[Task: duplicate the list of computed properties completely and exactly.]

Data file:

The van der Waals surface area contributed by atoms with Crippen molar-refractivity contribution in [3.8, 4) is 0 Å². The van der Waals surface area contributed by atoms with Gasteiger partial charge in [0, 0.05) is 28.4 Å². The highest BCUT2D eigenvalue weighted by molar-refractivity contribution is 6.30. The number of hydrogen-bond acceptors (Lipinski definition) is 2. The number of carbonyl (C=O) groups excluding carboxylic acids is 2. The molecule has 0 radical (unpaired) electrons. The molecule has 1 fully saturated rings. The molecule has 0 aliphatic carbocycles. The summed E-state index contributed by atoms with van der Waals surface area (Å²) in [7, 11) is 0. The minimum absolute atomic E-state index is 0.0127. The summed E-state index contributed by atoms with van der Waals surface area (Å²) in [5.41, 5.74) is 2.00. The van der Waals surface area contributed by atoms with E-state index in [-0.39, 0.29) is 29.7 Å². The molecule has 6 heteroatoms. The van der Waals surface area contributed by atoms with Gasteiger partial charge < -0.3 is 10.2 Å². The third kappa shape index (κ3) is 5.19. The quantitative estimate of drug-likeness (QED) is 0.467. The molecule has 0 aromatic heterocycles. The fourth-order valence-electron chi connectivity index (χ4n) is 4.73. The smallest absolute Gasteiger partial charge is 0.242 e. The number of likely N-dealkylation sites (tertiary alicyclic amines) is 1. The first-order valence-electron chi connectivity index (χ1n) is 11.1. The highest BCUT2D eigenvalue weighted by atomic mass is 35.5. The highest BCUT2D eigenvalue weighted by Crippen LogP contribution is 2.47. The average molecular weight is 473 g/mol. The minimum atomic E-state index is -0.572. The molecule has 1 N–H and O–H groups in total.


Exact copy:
The van der Waals surface area contributed by atoms with Crippen molar-refractivity contribution in [3.8, 4) is 0 Å². The van der Waals surface area contributed by atoms with Gasteiger partial charge in [0, 0.05) is 28.4 Å². The highest BCUT2D eigenvalue weighted by molar-refractivity contribution is 6.30. The number of hydrogen-bond acceptors (Lipinski definition) is 2. The number of carbonyl (C=O) groups excluding carboxylic acids is 2. The molecule has 0 radical (unpaired) electrons. The molecule has 1 fully saturated rings. The molecule has 0 aliphatic carbocycles. The summed E-state index contributed by atoms with van der Waals surface area (Å²) in [7, 11) is 0. The minimum absolute atomic E-state index is 0.0127. The summed E-state index contributed by atoms with van der Waals surface area (Å²) in [5.41, 5.74) is 2.00. The van der Waals surface area contributed by atoms with E-state index in [-0.39, 0.29) is 29.7 Å². The molecule has 6 heteroatoms. The van der Waals surface area contributed by atoms with Gasteiger partial charge < -0.3 is 10.2 Å². The third kappa shape index (κ3) is 5.19. The quantitative estimate of drug-likeness (QED) is 0.467. The molecule has 0 aromatic heterocycles. The fourth-order valence-electron chi connectivity index (χ4n) is 4.73. The smallest absolute Gasteiger partial charge is 0.242 e. The number of likely N-dealkylation sites (tertiary alicyclic amines) is 1. The first-order valence-electron chi connectivity index (χ1n) is 11.1. The highest BCUT2D eigenvalue weighted by atomic mass is 35.5. The highest BCUT2D eigenvalue weighted by Crippen LogP contribution is 2.47. The average molecular weight is 473 g/mol. The minimum atomic E-state index is -0.572. The molecule has 1 N–H and O–H groups in total.